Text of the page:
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Kalu is a taxi-driver in Bombay, India. He has two women who love him and would like to marry him. Kalu first wants to establish himself, and become rich, before he can even think of marriage. One of the women who loves him, has a father who is involved in gangster-type activities, and would like Kalu also to join him so that he can get rich soon. Kalu has now to decide to become rich quick or sleep better. Written by
Getting an early release from jail (he was in for a couple months for his involvement in an accident), Kaalu (Guru Dutt) is in need of a job and a place to stay. He lands both at a mechanic's shop, owned by Lalaji (Jagdish Sethi). However, he's fallen in love with Lalaji's daughter, Nikki (Shyama), and it doesn't go over well with her father. Based on a reference he received from a jail-mate, he ends up instead working as a cabbie again, but his new "employer" is shady, and also employs another woman who has fallen in love with Kaalu. When Kaalu's new employer tries to involve him in a heist, Kaalu is faced with a number of dilemmas.
This is one of my first forays into classic Bollywood cinema. My previous exposure to Bollywood has been primarily through newer horror and thriller films, along with the occasional modern musical. I mention this because it will be difficult at this point for me to say much in the way of comparison/contrast with other relevant Bollywood films; I'm still on the upward slope of the learning curve.
What I can say is that I enjoyed Aar Paar quite a bit. Like many Bollywood films, it spans a number of genres from musical and romance (of course) to crime, action and thriller. Dutt (who also directed and produced the film) and cinematographer V.K. Murthy seem to have been heavily influenced by Hollywood film noir here--their crisp black & white photography often features strong contrasts and heavy shadows, with pitch black darks and blindingly white highlights. But even though that style of cinematography is present throughout, the noirish crime/action/thriller plot points aren't very much the focus until the very end of the film.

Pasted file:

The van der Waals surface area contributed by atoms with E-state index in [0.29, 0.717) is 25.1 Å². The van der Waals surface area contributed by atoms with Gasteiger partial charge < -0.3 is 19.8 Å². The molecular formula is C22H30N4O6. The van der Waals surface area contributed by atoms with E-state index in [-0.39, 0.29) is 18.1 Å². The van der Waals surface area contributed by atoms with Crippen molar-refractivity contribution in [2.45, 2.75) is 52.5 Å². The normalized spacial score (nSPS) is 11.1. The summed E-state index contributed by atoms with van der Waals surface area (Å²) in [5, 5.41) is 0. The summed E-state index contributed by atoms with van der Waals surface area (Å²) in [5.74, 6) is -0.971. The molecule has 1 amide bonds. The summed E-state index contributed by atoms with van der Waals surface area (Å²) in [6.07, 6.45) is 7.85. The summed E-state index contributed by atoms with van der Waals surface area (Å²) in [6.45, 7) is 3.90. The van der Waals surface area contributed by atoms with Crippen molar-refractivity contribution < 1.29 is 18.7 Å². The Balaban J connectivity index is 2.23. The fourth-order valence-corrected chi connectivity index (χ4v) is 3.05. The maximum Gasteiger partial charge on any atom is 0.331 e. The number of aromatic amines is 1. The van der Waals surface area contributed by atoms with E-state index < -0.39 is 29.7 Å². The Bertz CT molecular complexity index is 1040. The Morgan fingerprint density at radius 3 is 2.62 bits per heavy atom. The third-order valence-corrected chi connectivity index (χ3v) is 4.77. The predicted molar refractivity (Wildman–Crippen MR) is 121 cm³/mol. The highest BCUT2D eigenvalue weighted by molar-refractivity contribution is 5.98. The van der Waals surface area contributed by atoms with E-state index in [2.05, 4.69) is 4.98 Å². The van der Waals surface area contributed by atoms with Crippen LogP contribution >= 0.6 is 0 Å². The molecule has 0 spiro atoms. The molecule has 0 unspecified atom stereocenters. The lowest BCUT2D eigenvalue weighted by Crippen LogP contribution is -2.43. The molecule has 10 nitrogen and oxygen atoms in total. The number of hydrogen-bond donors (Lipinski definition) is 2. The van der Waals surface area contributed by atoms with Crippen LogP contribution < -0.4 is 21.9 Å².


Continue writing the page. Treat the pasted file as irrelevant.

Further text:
Aar Paar is much more about romance, especially romance that is not reciprocated, or that causes familial problems. On this end, it is intriguing and frequently funny, with much of the relationship development occurring in beautiful, harmonically complex songs (sometimes the disco-like rhythmic repetitions of modern, Bhangra-influenced Indian pop and film music drive me crazy--it was nice to hear music in an Indian film without overly simplistic, unimaginative percussion).
Kaalu is an intriguing character. While he seems mostly a victim of circumstance, there are twinges of a shadier side that continually show through his adopted exteriors. A lot of the tensions in the film arise through two competing milieus trying to bring out one side or another of Kaalu's personality. Nikki and her family represent his sweet, innocent side, while his underworld "boss" and his lackeys represent a seedier, more hedonistic side. It's interesting that both sides have beautiful women attempting to lure Kaalu into their realm. In between the two we have Elaichi Sandow (Jagdeep), a "street urchin" who fulfills a function something like a guardian angel.
The least successful aspect of the film was the aspect that provoked me to watch it in the first place--the crime/action/thriller material. Dutt and scriptwriters Nabendu Ghosh and Abrar Alvi provide inadequate exposition and staging to convey the gist of the heist plot. Later, during an extended car chase and shoot out, there are editing (and possibly coverage) problems that make it frequently difficult to discern the action. This material isn't a complete failure, but it's not nearly as gripping or suspenseful as it should be. However, as this material is only a small segment of the film, and the other aspects of Aar Paar work extremely well, the slight problems did not bring down my rating very much.
The crime/action/thriller aspects may have been realized more effectively if they comprised a larger percentage of the film. Dutt almost gives the impression of having to tack them on, perhaps because of a studio that demanded something similar to the noirish American films had recently become popular worldwide.
In any event, Aar Paar is certainly a success overall. Dutt gets maximum mileage out of a couple relatively simple sets, interspersed with a few driving scenes (mostly process shots). The performances must carry the bulk of the film for its two-hour length; they do so easily. Aar Paar is well worth watching as an example of the work of one of Bollywood's important "classic" directors.
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